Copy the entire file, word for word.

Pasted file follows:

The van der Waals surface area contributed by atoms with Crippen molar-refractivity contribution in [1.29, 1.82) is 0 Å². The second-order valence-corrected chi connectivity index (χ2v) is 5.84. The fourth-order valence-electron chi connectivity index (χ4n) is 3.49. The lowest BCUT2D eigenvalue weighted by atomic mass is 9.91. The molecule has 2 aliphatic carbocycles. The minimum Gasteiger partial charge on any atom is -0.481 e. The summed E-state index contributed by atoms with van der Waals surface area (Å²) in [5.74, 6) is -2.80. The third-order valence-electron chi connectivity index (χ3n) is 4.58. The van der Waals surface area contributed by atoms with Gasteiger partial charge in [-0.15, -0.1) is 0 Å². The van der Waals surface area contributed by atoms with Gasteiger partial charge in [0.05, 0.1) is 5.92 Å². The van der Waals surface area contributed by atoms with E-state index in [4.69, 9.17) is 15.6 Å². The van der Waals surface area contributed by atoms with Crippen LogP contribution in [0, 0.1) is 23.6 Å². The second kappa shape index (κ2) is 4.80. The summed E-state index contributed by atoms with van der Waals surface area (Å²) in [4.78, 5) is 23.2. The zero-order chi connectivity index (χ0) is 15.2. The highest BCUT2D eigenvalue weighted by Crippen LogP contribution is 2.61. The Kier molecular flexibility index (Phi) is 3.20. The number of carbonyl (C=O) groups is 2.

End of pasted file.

The van der Waals surface area contributed by atoms with Crippen molar-refractivity contribution in [1.29, 1.82) is 0 Å². The second-order valence-corrected chi connectivity index (χ2v) is 5.84. The fourth-order valence-electron chi connectivity index (χ4n) is 3.49. The lowest BCUT2D eigenvalue weighted by atomic mass is 9.91. The molecule has 2 aliphatic carbocycles. The minimum Gasteiger partial charge on any atom is -0.481 e. The summed E-state index contributed by atoms with van der Waals surface area (Å²) in [5.74, 6) is -2.80. The third-order valence-electron chi connectivity index (χ3n) is 4.58. The van der Waals surface area contributed by atoms with Gasteiger partial charge in [-0.15, -0.1) is 0 Å². The van der Waals surface area contributed by atoms with Gasteiger partial charge in [0.05, 0.1) is 5.92 Å². The van der Waals surface area contributed by atoms with E-state index in [4.69, 9.17) is 15.6 Å². The van der Waals surface area contributed by atoms with Crippen LogP contribution in [0, 0.1) is 23.6 Å². The second kappa shape index (κ2) is 4.80. The summed E-state index contributed by atoms with van der Waals surface area (Å²) in [4.78, 5) is 23.2. The zero-order chi connectivity index (χ0) is 15.2. The highest BCUT2D eigenvalue weighted by Crippen LogP contribution is 2.61. The Kier molecular flexibility index (Phi) is 3.20. The number of carbonyl (C=O) groups is 2.